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The Bay Area is getting stimulus money that will create even more.
When times get lean, work becomes precious. For an object lesson, ask the guys are Granite Excavation based out of San Francisco.
"We had 70 guys. We went down to 35-36," said Brendan Mahar from Granite Excavation.
"When you lay them off and they have been with our company for 13, 15, 20 years, and you have to say there is no work, tomorrow, that is tough," said Tony Martinez from Granite Excavation.
But on tomorrow, they will be working and the days after that too. It is due partly to a developer who looked at this land and saw opportunity and state and federal EPA officials, who have loaned him $1.6 million in stimulus funds to turn this future apartment building from a concept to concrete.
"When you have sites like this that are more than an acre just sitting on vacant land, clearly it has a higher and better use," said developer Patrick McNerny.
"This is the way it's supposed to work. We provide a little bit of seed money, incentive to get the ball rolling, and then the developer can attract a lot more different money," said Maziar Movazzaghi from the California EPA.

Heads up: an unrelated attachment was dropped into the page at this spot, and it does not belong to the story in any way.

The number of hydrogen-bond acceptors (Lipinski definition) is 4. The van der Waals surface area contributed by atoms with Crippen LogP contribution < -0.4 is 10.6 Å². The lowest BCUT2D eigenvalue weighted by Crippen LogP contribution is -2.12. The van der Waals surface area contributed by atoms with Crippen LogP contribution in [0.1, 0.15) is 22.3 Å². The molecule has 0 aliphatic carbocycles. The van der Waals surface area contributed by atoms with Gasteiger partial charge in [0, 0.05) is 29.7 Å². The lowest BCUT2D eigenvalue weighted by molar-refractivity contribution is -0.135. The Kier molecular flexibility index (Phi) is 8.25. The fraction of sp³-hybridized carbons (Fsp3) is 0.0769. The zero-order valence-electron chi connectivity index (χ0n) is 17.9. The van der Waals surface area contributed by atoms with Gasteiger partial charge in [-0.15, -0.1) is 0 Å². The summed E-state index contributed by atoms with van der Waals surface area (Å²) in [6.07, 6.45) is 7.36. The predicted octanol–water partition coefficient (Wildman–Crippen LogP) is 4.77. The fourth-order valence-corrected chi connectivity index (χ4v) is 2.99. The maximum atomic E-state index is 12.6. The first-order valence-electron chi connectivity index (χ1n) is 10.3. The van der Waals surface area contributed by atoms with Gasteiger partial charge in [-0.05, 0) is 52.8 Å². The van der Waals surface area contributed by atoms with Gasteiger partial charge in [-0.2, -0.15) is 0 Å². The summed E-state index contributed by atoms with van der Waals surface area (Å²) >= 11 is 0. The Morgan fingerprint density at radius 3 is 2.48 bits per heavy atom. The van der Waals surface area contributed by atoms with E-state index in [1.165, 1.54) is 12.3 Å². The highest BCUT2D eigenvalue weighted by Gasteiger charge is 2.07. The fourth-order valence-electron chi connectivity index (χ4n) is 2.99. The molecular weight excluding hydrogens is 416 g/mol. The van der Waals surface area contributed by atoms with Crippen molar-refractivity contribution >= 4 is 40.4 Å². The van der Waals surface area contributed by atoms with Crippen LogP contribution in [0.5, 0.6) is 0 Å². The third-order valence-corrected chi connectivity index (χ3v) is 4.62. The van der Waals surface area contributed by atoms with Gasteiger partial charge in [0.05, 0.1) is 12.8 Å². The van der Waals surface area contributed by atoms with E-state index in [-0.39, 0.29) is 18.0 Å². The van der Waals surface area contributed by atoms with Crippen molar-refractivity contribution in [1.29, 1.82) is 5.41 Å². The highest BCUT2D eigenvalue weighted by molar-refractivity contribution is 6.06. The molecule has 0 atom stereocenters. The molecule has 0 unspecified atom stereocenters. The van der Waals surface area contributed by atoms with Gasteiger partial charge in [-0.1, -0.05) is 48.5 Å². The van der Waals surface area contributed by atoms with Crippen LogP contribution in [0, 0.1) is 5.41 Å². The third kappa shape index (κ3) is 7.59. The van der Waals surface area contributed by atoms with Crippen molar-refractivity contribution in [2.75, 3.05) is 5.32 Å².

It comes in the form of a loan; money that put these men to clearing up this otherwise toxic land in Hunters Point.
This soil has lead in it, but not from the formal naval shipyard, as you might expect. The source of this lead goes back further than that.
The top six feet of topsoil is from after the 1906 earthquake. So before anyone builds here, the dirt needs hauling away.
This project will improve a neighborhood and add affordable housing. Building it will add 300 construction jobs, plus 200 permanent ones when finished.
A little hope never hurts a working man.
"They even cut my hours down to three days a week. That's how bad it is," said Martinez.
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